Keen to improve your technique on front-wheel lifts, ratcheting, track stands or cornering? We caught up with Bri Lobb from Black Fox Ride to chat about mountain bike drills you can do pretty much anywhere and very few resources to improve your technique.
These four basic drills will help with your balance and stability on the bike as well as translate to confidence on the trails when you encounter features or difficult sections. These drills are best practised with flat pedals to get the most out of them.
Before you ride a new tech trail, always remember to scope it beforehand and the golden rule of Preride, Reride, Freeride!
Front-wheel lifts are super useful to get over obstacles on the trail or to initiate jumping technique. Use a flat and relatively open space for practising. You may want to use a couple of big sticks spread out 5-10 metres apart to have a visual obstacle and something to actually pop up and over (often deadfall from trees or a forest nearby can work great).
Gain enough speed to be balanced (where you don’t need to pedal anymore) and stand up with level pedals. Your seat should be lowered if possible for this.
Compress through the pedals, then explode upwards unweighting the front tyre and allowing it to come up under you and off the ground (it is important to not pull up on the handlebars as this will actually restrict your movement as well as throw you off-balance).
Ratcheting is a fantastic skill for technical climbing and slow-speed tight cornering, as well as manoeuvring over or around an obstacle. You don’t need a lot of space for this, but you’ll want flat ground to practise. An empty car park with marked lines can be an excellent place to practise as you can use the lines as your markers to try and turn in between.
The idea of ratcheting your pedals means they are not going fully around, but rather motioning forward and back to move you ever so slightly forward until you can do a full pedal stroke (ie. once you are over the obstacle like a rock or tree root).
To start this, begin with level pedals and then try slowly moving forward (in a medium gear) with your front foot pushing down slightly and then your back foot pushing back down. You won’t move far but should remain balanced.
Next, using either lines (ie. in a car park) or cones (Bri says she will often just use her bike gloves if she doesn’t have cones), try to move in a circle, so turn as you ratchet the pedals and see if you can stay in between the lines/cones. To add a challenge, you can then try to do a figure 8, making the space smaller and smaller to see how tight you can turn while ratcheting.
Track stands have a similar benefit to ratcheting, in that they are both slow speed balancing manoeuvres. However, with a track stand, you want to come to a complete stop. Track stands are very useful on technical terrain where you need to be able to pause before a tricky section/feature and regain your composure or commit to a line without needing to dismount. They are also great for general balance on the bike and super useful if you are riding in the city and not wanting to dismount at a traffic light.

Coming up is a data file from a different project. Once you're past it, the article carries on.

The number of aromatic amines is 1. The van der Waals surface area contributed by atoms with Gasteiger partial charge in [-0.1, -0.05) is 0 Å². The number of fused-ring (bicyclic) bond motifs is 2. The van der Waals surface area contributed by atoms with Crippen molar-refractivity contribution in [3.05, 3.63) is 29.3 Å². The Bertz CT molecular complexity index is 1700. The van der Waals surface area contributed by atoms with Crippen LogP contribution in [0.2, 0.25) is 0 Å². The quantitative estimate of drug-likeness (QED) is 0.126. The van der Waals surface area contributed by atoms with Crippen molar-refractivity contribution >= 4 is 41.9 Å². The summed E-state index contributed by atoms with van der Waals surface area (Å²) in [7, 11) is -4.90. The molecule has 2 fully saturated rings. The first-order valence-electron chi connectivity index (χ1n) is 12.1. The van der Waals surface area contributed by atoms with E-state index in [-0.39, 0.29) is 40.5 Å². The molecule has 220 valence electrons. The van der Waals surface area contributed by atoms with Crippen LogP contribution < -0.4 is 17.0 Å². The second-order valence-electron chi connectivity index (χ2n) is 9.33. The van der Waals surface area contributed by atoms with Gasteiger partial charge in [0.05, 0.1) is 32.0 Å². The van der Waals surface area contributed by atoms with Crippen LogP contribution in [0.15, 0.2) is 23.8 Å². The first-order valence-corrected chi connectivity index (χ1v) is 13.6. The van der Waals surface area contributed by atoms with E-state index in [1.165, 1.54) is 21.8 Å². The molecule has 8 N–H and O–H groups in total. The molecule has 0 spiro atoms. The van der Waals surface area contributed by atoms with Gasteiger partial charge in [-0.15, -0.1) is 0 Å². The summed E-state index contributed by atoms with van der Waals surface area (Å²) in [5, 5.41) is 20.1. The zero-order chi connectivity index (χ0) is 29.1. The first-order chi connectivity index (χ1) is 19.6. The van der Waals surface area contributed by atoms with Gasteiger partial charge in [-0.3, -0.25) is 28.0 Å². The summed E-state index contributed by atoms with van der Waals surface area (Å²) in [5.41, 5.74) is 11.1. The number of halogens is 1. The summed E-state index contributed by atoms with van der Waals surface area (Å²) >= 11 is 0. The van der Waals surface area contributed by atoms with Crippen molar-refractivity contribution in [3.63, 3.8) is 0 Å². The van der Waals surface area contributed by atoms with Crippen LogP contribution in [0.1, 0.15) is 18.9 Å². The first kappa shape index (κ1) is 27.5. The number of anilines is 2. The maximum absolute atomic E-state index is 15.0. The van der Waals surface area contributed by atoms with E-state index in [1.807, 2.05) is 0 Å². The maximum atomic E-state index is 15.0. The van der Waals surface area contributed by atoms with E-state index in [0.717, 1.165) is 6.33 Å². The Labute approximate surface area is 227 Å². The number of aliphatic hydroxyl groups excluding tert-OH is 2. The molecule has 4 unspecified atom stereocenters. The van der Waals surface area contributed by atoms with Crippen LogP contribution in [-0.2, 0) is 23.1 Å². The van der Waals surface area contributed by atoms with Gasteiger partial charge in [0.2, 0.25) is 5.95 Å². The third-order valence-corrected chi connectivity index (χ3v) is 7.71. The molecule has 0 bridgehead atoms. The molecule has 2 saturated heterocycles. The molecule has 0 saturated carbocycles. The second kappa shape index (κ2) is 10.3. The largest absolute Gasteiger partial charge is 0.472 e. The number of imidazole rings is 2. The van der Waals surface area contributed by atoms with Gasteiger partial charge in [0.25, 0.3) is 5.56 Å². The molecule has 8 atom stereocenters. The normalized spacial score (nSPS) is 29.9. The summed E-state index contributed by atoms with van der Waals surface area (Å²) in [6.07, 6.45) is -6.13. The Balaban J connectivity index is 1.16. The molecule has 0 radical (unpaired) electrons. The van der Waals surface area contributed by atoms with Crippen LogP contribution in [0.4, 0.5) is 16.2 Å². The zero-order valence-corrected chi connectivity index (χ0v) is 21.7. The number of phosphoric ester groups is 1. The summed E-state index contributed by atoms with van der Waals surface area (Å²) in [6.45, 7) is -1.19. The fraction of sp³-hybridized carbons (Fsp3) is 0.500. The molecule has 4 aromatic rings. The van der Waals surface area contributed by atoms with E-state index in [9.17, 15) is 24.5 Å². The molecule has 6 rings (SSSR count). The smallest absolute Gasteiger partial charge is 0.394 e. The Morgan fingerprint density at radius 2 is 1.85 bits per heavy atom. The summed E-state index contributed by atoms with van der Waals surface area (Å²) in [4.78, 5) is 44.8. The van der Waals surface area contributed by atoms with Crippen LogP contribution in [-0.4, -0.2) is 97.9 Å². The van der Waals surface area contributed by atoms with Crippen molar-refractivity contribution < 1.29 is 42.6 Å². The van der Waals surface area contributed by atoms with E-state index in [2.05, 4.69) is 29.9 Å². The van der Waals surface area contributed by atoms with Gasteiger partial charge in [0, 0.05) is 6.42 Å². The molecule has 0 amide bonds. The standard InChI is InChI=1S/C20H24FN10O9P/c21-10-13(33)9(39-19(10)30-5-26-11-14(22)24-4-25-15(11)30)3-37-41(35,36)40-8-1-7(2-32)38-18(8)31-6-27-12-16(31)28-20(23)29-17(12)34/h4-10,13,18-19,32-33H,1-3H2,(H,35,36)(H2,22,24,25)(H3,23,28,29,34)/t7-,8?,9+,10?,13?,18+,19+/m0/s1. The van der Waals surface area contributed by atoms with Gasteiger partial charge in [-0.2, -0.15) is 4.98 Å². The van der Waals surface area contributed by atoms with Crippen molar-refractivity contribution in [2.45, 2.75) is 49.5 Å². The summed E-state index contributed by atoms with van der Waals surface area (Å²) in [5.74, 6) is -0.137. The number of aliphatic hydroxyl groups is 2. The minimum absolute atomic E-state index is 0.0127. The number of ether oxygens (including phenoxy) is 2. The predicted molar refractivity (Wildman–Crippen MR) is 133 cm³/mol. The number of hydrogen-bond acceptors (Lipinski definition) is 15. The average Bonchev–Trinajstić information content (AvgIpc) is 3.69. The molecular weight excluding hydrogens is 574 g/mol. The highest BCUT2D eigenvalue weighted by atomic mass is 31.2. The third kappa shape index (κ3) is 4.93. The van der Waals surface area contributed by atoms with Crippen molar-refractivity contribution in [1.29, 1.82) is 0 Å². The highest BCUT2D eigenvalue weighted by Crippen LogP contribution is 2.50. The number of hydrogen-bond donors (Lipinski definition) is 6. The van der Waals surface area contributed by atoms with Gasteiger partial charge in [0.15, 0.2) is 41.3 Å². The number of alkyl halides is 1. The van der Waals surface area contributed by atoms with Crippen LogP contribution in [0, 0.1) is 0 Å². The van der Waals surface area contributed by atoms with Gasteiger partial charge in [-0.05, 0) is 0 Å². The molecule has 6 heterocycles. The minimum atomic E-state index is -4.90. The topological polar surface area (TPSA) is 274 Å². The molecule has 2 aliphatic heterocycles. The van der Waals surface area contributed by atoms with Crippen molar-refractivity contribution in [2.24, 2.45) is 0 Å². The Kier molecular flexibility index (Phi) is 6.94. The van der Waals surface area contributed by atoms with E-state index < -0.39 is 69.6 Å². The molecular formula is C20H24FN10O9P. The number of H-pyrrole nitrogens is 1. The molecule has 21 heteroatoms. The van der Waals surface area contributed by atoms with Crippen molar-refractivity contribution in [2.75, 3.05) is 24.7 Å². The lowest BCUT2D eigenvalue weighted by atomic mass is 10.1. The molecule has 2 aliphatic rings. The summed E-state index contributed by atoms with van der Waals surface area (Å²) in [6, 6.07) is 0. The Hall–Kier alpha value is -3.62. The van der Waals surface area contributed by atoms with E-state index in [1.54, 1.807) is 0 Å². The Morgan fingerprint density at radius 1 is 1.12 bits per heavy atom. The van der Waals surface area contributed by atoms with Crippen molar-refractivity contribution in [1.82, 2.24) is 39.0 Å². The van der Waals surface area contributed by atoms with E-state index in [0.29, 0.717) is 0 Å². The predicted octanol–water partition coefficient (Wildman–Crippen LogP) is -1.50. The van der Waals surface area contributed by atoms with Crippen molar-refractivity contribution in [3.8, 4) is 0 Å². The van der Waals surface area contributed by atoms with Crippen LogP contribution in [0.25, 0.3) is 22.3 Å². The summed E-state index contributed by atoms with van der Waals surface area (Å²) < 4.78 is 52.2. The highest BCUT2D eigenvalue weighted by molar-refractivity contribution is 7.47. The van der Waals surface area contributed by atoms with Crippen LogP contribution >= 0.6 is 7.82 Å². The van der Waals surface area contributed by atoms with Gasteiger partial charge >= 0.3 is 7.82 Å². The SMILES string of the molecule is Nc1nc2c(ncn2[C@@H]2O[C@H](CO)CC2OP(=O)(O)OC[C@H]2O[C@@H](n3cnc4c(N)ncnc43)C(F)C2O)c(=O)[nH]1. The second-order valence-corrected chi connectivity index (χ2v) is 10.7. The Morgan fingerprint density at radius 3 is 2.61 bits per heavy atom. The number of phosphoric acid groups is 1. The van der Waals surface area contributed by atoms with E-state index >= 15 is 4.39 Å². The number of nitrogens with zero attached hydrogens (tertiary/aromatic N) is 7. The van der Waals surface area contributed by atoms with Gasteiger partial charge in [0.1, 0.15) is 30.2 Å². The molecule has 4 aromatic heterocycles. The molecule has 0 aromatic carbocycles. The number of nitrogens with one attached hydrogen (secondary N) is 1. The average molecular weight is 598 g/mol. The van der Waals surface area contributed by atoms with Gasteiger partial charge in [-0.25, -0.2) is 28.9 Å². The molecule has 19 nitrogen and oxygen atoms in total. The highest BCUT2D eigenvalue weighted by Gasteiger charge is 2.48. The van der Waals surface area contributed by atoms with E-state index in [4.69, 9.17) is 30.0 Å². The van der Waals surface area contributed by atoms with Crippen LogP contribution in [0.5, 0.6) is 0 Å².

Using a flat or slightly upward incline, roll slowly to a stop and put your strong (or normal front foot) forward.
Turn your front wheel slightly towards your front foot to help with your balance. Weight or push down a bit on the front foot and then back if necessary (this is where the ratcheting idea helps a lot) to try and find the balance point.
Look ahead (1-2 metres), not directly down at your front wheel, to help maintain your balance.
Cornering is a skill that amateurs and pros alike are forever trying to improve. The more you practice this one, the smoother and faster your riding will be and you’ll be able to tackle a wide variety of corners with confidence. A grassy flat or gentle downhill slope works best for this drill, but any open space can work.
Grab 6 or more cones or any small items you may have available to you (even some small but big enough-to-see rocks work). Then space your markers out a couple of metres apart in a line.
Put your seat down if possible, then generate a bit of speed (whether through pedalling or gravity) so you can have momentum and stop pedalling as you approach the cones (make sure to have level pedals here).
Weave around the cones, keeping your weight on the outside foot and to the outside of the bike, and lean the bike (as much as you feel comfortable with) toward the inside of the cones.
Play with different speeds and spacing of the cones to challenge yourself.
The most important part of it all? Enjoy playing around on your bike and don’t be afraid to experiment (again grass is your friend here). If you can do some of these drills for even 10 minutes a couple of times a week, you’ll be sure to see improvement on the trails in no time.
If you’re keen to dig your teeth into some more MTB skills development, check out our coaching options at the bike park for a more personalised approach to your skillset. We’ve even got the Rocky Mountain Women’s Ride Camp coaching weekend coming up on February 10-11, 2024, so if that’s a bit of you, make sure to secure your spot. See you on the trails!